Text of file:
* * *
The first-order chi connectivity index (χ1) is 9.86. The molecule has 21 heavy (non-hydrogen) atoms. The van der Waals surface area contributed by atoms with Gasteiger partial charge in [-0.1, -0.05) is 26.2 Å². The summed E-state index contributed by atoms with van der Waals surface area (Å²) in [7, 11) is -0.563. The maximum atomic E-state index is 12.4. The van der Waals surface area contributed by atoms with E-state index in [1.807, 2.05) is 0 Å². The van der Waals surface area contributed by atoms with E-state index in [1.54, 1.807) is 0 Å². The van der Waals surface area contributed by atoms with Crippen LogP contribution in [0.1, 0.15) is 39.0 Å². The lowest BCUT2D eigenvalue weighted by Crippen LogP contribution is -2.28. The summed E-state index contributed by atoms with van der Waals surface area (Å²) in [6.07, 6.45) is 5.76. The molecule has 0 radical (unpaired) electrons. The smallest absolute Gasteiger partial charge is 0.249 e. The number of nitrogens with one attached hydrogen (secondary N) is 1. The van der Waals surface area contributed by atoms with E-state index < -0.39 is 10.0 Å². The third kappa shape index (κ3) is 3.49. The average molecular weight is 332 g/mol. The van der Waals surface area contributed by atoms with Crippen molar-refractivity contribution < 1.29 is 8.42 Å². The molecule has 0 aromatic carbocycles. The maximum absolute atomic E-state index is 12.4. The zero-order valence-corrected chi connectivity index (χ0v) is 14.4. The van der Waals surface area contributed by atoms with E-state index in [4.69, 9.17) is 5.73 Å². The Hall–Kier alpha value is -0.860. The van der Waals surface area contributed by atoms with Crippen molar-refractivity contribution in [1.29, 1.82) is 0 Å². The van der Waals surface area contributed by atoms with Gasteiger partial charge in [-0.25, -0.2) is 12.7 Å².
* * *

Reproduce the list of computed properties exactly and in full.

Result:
The first-order chi connectivity index (χ1) is 9.86. The molecule has 21 heavy (non-hydrogen) atoms. The van der Waals surface area contributed by atoms with Gasteiger partial charge in [-0.1, -0.05) is 26.2 Å². The summed E-state index contributed by atoms with van der Waals surface area (Å²) in [7, 11) is -0.563. The maximum atomic E-state index is 12.4. The van der Waals surface area contributed by atoms with E-state index in [1.807, 2.05) is 0 Å². The van der Waals surface area contributed by atoms with E-state index in [1.54, 1.807) is 0 Å². The van der Waals surface area contributed by atoms with Crippen LogP contribution in [0.1, 0.15) is 39.0 Å². The lowest BCUT2D eigenvalue weighted by Crippen LogP contribution is -2.28. The summed E-state index contributed by atoms with van der Waals surface area (Å²) in [6.07, 6.45) is 5.76. The molecule has 0 radical (unpaired) electrons. The smallest absolute Gasteiger partial charge is 0.249 e. The number of nitrogens with one attached hydrogen (secondary N) is 1. The van der Waals surface area contributed by atoms with E-state index < -0.39 is 10.0 Å². The third kappa shape index (κ3) is 3.49. The average molecular weight is 332 g/mol. The van der Waals surface area contributed by atoms with Crippen molar-refractivity contribution < 1.29 is 8.42 Å². The molecule has 0 aromatic carbocycles. The maximum absolute atomic E-state index is 12.4. The zero-order valence-corrected chi connectivity index (χ0v) is 14.4. The van der Waals surface area contributed by atoms with E-state index in [4.69, 9.17) is 5.73 Å². The Hall–Kier alpha value is -0.860. The van der Waals surface area contributed by atoms with Crippen molar-refractivity contribution in [1.29, 1.82) is 0 Å². The van der Waals surface area contributed by atoms with Gasteiger partial charge in [-0.25, -0.2) is 12.7 Å².